One of the oldest and most commonly touted benefits of massage therapy, that massage increases circulation, may not stand up to clinical studies. While this study debunks that idea as a myth in a specific scenario–blood supply to gross musculature and removal of lactic acid–it doesn’t show what’s happening in a local capillary bed around a trigger point. Nevertheless, it’s worth the read and worth considering; we might be making more assumptions than we realize.
From the New York Times:
June 2, 2010, 12:01 am
Michael Tschakovsky, an associate professor in the School of Kinesiology and Health Studies at Queen’s University in Kingston, Ontario, enjoys apost-exercise massage as much as anyone. But unlike those of us who happily drowse through the massage therapist’s assurance that the pummeling and kneading is speeding blood flow to our muscles and draining them of built-up lactic acid, Mr. Tschakovsky took notes. His academic specialty is the study of blood flow to muscles, particularly in diseases like diabetes, and he decided to put the therapists’ words to the test.
Recruiting 12 healthy young men, he and his colleagues had them exercise their forearm muscle to exhaustion. The men accomplished this by squeezing a specialized handgrip at 40 percent of maximum force for two minutes, nonstop. “If that doesn’t sound hard, try it,” Mr. Tschakovsky says. By the end of the two minutes, the men’s arms shook with fatigue. Their hearts beat faster, and lactic acid, measured by a catheter inserted directly into the deep vein that drains the muscle, enveloped the straining forearm muscle.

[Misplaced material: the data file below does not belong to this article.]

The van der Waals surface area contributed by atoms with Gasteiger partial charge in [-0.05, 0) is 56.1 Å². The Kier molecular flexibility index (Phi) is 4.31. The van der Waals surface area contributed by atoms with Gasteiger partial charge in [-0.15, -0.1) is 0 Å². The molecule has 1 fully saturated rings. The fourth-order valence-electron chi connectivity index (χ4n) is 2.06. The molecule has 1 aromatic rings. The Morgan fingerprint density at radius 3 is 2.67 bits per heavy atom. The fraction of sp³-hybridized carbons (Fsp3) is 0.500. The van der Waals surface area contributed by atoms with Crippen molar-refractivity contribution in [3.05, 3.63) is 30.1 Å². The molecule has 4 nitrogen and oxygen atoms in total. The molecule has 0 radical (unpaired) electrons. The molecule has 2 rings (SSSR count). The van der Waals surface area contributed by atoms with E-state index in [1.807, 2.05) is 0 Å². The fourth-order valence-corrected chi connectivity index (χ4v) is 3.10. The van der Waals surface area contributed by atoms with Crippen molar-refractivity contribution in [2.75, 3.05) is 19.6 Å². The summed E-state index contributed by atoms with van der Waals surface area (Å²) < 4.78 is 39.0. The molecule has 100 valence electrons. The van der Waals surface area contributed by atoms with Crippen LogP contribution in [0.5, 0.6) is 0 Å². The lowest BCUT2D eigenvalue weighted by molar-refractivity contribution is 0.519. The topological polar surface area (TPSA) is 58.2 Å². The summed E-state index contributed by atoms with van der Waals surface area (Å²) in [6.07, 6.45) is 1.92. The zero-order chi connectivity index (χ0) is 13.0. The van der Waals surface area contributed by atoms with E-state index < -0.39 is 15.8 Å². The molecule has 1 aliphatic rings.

Lactic acid is widely believed by many of us outside academia to cause muscle fatigue and soreness after exercise. Physiologists are more skeptical. Recent studies have found few negative effects from lactic acid and, in fact, have shown that it provides fuel for tired muscles. But the studies are not definitive, so “it’s still theoretically possible” that lactic acid has some impact on fatigue, Mr. Tschakovsky says, especially in events that involve repeated short bouts of intense exercise. More to the point, “most people think that one of the main benefits of massage is that it removes lactic acid,” he says, whether such dispersal is important or not. “We wanted to see if massage fulfills” that promise. Read More…